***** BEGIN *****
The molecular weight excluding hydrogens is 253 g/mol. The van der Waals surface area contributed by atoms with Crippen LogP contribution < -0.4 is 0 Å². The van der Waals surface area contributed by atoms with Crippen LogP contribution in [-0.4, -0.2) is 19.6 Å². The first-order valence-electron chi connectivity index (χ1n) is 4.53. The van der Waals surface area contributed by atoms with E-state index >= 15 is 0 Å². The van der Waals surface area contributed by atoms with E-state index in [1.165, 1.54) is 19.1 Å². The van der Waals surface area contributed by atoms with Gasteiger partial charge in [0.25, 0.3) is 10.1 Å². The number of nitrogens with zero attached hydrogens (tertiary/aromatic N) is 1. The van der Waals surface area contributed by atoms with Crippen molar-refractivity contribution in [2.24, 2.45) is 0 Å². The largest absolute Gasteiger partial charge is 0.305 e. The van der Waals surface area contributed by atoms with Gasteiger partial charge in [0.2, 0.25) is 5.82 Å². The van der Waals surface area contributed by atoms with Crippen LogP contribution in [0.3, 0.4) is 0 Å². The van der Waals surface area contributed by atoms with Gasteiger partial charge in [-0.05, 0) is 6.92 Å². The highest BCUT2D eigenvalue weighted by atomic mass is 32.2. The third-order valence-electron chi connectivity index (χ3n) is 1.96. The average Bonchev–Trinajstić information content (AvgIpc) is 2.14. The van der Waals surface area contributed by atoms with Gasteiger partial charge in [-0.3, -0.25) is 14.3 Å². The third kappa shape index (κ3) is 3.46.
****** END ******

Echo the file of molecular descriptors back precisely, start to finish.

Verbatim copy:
The molecular weight excluding hydrogens is 253 g/mol. The van der Waals surface area contributed by atoms with Crippen LogP contribution < -0.4 is 0 Å². The van der Waals surface area contributed by atoms with Crippen LogP contribution in [-0.4, -0.2) is 19.6 Å². The first-order valence-electron chi connectivity index (χ1n) is 4.53. The van der Waals surface area contributed by atoms with E-state index >= 15 is 0 Å². The van der Waals surface area contributed by atoms with E-state index in [1.165, 1.54) is 19.1 Å². The van der Waals surface area contributed by atoms with Gasteiger partial charge in [0.25, 0.3) is 10.1 Å². The number of nitrogens with zero attached hydrogens (tertiary/aromatic N) is 1. The van der Waals surface area contributed by atoms with Crippen molar-refractivity contribution in [2.24, 2.45) is 0 Å². The largest absolute Gasteiger partial charge is 0.305 e. The van der Waals surface area contributed by atoms with Gasteiger partial charge in [0.2, 0.25) is 5.82 Å². The van der Waals surface area contributed by atoms with Crippen LogP contribution in [0.3, 0.4) is 0 Å². The van der Waals surface area contributed by atoms with Gasteiger partial charge in [-0.05, 0) is 6.92 Å². The highest BCUT2D eigenvalue weighted by atomic mass is 32.2. The third-order valence-electron chi connectivity index (χ3n) is 1.96. The average Bonchev–Trinajstić information content (AvgIpc) is 2.14. The van der Waals surface area contributed by atoms with Gasteiger partial charge in [-0.3, -0.25) is 14.3 Å². The third kappa shape index (κ3) is 3.46.